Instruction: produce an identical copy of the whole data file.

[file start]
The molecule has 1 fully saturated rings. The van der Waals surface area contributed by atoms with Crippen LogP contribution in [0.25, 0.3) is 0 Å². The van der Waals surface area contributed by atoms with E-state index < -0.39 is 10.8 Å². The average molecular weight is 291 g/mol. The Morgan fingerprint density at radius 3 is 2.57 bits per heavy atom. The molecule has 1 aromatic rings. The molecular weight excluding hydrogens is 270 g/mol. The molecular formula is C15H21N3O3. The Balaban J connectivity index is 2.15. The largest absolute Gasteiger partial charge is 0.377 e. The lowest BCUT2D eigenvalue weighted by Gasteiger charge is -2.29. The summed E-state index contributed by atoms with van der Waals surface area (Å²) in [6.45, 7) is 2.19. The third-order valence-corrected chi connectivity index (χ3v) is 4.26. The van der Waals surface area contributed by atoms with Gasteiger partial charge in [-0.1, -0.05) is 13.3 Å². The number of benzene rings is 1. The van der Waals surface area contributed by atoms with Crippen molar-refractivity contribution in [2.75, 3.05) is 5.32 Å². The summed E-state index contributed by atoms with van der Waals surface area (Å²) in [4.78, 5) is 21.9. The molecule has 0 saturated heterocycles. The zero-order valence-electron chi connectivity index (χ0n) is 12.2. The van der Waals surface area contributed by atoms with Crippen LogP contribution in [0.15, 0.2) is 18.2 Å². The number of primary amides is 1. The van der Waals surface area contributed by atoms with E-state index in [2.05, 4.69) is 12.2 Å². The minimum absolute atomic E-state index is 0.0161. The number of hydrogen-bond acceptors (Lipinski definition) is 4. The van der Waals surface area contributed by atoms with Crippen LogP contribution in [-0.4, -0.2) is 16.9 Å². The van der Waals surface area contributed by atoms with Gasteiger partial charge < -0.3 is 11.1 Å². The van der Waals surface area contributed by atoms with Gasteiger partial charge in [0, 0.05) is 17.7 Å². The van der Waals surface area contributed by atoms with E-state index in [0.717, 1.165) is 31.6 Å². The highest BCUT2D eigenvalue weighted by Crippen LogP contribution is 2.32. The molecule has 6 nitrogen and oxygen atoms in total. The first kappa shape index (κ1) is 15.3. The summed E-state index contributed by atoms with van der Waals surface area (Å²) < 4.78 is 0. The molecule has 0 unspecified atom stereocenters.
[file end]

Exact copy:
The molecule has 1 fully saturated rings. The van der Waals surface area contributed by atoms with Crippen LogP contribution in [0.25, 0.3) is 0 Å². The van der Waals surface area contributed by atoms with E-state index < -0.39 is 10.8 Å². The average molecular weight is 291 g/mol. The Morgan fingerprint density at radius 3 is 2.57 bits per heavy atom. The molecule has 1 aromatic rings. The molecular weight excluding hydrogens is 270 g/mol. The molecular formula is C15H21N3O3. The Balaban J connectivity index is 2.15. The largest absolute Gasteiger partial charge is 0.377 e. The lowest BCUT2D eigenvalue weighted by Gasteiger charge is -2.29. The summed E-state index contributed by atoms with van der Waals surface area (Å²) in [6.45, 7) is 2.19. The third-order valence-corrected chi connectivity index (χ3v) is 4.26. The van der Waals surface area contributed by atoms with Gasteiger partial charge in [-0.1, -0.05) is 13.3 Å². The number of benzene rings is 1. The van der Waals surface area contributed by atoms with Crippen molar-refractivity contribution in [2.75, 3.05) is 5.32 Å². The summed E-state index contributed by atoms with van der Waals surface area (Å²) in [4.78, 5) is 21.9. The molecule has 0 saturated heterocycles. The zero-order valence-electron chi connectivity index (χ0n) is 12.2. The van der Waals surface area contributed by atoms with Crippen LogP contribution in [0.15, 0.2) is 18.2 Å². The number of primary amides is 1. The van der Waals surface area contributed by atoms with E-state index in [2.05, 4.69) is 12.2 Å². The minimum absolute atomic E-state index is 0.0161. The number of hydrogen-bond acceptors (Lipinski definition) is 4. The van der Waals surface area contributed by atoms with Crippen LogP contribution in [-0.4, -0.2) is 16.9 Å². The van der Waals surface area contributed by atoms with Gasteiger partial charge < -0.3 is 11.1 Å². The van der Waals surface area contributed by atoms with Gasteiger partial charge in [0, 0.05) is 17.7 Å². The van der Waals surface area contributed by atoms with E-state index in [0.717, 1.165) is 31.6 Å². The highest BCUT2D eigenvalue weighted by Crippen LogP contribution is 2.32. The molecule has 6 nitrogen and oxygen atoms in total. The first kappa shape index (κ1) is 15.3. The summed E-state index contributed by atoms with van der Waals surface area (Å²) < 4.78 is 0. The molecule has 0 unspecified atom stereocenters.